A new review article explores the current research findings of perimenopausal women’s symptoms and the treatment options available to reduce the impact they may have on quality of life. The full review is published in the Journal of Women’s Health.

Research has made menopausal symptoms increasingly clear to identify. Almost 90% of women visit their healthcare provider seeking advice on how to cope but are clinicians equipped with the tools to help their patients maintain a high quality of life?

The four most prominent symptoms include hot flashes, adverse mood, vaginal dryness and sleep changes. When these typical symptoms are associated with menopausal transition, hormonal therapy is likely the most effective way to improve quality of life. These types of perimenopausal therapies are lower dosed compared with a woman’s premenopausal fluctuations. For some women, oral contraceptives may be more efficacious than lower-dose hormone preparations.

Estrogen in combination with a levonorgestrel intrauterine system is another hormone treatment option that can be considered. Commonly, clinician guidelines recommend the use of non-oral estrogens, however, clinicians should individualize their treatment so that it is best for their patient.

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The review also highlights a list of alternative options for patients where hormone therapy is not an option. Paroxetine mesylate 7.5mg is indicated for vasomotor symptoms; ospemifene 60mg, a selective estrogen receptor modulator (SERM), is indicated for vaginal dryness; and selective serotonin reuptake inhibitors (SSRIs) used for depression may be an option for mood-related symptoms. For women who have hot flashes that are bothersome only at night, gabapentin 100–300mg nightly may be highly effective.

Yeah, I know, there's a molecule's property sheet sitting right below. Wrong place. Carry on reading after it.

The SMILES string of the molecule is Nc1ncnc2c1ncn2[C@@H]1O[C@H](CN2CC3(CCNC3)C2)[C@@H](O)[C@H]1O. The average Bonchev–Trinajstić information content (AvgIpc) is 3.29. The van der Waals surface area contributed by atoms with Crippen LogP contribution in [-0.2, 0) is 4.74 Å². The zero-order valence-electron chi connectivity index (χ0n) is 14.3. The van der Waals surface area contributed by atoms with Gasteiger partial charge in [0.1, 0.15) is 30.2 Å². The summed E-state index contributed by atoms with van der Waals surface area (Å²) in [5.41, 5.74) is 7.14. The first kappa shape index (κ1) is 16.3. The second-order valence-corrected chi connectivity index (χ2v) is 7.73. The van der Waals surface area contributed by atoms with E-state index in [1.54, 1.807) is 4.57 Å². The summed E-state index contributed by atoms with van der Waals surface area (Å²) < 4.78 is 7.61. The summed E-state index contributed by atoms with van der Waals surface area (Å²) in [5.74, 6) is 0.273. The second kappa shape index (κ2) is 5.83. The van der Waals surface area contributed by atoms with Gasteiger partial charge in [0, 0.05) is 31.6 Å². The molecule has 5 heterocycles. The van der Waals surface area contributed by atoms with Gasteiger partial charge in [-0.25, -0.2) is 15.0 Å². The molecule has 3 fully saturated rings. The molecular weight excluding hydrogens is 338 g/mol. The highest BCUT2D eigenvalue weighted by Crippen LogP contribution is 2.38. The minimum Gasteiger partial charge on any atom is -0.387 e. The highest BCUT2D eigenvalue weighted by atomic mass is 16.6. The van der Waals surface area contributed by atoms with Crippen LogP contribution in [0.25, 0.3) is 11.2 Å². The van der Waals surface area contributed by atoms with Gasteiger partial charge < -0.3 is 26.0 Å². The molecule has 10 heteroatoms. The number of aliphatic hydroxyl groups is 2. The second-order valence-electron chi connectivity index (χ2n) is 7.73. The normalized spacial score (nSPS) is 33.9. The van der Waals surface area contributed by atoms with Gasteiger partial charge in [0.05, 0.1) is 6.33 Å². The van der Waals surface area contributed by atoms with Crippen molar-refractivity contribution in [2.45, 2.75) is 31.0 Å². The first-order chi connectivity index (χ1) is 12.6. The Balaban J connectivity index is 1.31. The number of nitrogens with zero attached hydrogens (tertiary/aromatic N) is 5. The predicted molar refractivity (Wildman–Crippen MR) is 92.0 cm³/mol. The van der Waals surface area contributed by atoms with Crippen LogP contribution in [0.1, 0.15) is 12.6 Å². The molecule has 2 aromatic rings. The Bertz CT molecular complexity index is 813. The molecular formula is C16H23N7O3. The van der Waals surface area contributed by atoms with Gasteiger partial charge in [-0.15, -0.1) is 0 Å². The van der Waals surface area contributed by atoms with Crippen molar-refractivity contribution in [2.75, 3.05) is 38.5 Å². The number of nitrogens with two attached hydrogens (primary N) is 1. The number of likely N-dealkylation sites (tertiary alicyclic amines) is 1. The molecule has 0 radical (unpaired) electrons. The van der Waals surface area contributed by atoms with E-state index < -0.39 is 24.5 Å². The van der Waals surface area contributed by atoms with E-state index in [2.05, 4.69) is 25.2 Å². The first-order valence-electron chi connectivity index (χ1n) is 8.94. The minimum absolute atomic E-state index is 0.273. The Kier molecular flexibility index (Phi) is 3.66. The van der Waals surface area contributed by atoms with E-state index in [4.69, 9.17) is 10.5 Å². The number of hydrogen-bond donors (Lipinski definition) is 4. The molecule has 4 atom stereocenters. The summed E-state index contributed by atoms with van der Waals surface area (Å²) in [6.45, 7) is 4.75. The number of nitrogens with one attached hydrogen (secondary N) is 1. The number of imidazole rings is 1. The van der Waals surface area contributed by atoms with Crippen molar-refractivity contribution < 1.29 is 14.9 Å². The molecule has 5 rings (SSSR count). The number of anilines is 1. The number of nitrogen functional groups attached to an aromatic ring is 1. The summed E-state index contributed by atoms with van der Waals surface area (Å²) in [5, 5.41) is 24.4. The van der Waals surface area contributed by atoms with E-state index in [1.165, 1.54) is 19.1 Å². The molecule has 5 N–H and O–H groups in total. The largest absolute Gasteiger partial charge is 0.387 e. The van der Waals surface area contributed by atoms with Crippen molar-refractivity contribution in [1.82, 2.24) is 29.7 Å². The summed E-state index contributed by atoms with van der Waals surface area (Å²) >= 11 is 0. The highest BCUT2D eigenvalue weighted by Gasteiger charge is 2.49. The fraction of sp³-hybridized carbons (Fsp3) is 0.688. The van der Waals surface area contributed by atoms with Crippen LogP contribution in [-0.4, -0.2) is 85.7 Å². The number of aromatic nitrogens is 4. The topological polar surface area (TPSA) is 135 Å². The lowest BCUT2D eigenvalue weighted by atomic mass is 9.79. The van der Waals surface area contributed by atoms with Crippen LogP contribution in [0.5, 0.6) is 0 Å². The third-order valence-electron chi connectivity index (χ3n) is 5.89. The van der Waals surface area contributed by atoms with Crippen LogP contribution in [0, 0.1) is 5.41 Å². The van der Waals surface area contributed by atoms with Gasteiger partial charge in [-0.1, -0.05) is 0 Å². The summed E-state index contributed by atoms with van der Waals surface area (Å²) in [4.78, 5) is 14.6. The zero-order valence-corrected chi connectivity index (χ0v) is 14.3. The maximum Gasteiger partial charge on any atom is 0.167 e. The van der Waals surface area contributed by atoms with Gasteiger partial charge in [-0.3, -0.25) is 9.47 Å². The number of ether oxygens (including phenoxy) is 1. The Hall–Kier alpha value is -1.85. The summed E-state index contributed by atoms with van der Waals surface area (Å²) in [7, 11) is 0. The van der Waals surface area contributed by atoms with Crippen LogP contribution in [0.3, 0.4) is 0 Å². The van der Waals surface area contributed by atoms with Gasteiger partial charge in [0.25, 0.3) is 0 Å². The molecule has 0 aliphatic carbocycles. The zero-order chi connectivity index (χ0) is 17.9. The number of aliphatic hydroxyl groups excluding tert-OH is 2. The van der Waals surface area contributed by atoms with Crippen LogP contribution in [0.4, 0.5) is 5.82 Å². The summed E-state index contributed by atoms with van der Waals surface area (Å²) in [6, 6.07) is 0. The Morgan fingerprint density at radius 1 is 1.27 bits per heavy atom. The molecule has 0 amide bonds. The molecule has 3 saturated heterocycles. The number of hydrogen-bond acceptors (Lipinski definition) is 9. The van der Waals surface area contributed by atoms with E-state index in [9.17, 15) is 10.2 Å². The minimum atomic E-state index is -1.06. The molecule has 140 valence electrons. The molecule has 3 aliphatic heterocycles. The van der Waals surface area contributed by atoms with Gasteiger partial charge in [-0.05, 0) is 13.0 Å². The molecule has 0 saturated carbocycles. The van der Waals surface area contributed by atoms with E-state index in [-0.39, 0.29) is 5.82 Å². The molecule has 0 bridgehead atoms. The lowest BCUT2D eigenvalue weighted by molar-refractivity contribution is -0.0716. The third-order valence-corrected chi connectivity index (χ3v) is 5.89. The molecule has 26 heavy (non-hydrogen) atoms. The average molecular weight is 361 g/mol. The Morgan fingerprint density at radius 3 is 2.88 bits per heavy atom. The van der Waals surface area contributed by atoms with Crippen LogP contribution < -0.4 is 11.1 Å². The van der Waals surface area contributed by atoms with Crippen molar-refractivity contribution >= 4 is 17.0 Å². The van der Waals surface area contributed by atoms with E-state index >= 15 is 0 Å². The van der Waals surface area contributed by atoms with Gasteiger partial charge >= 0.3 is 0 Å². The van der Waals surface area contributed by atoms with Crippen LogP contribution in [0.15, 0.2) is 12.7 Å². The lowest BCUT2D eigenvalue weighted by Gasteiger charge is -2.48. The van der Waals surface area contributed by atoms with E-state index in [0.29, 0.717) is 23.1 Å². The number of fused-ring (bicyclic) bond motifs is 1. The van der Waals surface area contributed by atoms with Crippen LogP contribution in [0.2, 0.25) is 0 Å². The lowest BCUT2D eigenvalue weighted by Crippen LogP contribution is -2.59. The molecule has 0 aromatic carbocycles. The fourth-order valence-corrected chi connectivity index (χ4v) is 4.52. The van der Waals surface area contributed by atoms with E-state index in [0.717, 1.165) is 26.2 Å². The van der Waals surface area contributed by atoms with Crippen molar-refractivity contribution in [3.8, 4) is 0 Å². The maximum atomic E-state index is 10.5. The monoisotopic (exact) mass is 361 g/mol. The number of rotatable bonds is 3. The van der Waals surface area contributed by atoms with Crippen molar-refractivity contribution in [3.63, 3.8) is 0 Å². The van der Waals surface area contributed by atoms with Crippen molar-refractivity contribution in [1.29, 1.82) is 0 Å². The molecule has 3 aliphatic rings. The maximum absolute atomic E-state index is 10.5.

Non-pharmacologic or botanical remedies for menopausal symptoms have proven ineffective across many clinical trials. These treatments include yoga, omega-3 fatty acid supplementation, and black cohosh.

Multiple menopausal symptoms can interact and worsen the effects of each other, where hot flashes exacerbate sleep disruption and cause depressive symptoms. Ideally, a single agent would be used to treat multiple symptoms, especially as the chances of a perimenopausal-aged woman taking concomitant medications will already be high.

Women with hot flashes and depression can be treated with hormone therapy if the depression is mild to moderate in severity, but an SSRI/SNRI agent may be a good alternative. Women with concomitant hypertension and vasomotor symptoms may be treated with clonidine, a centrally active alpha-1-adrenergic blocker, and if successful, the single medication may treat both problems.

For more information visit online.liebertpub.com.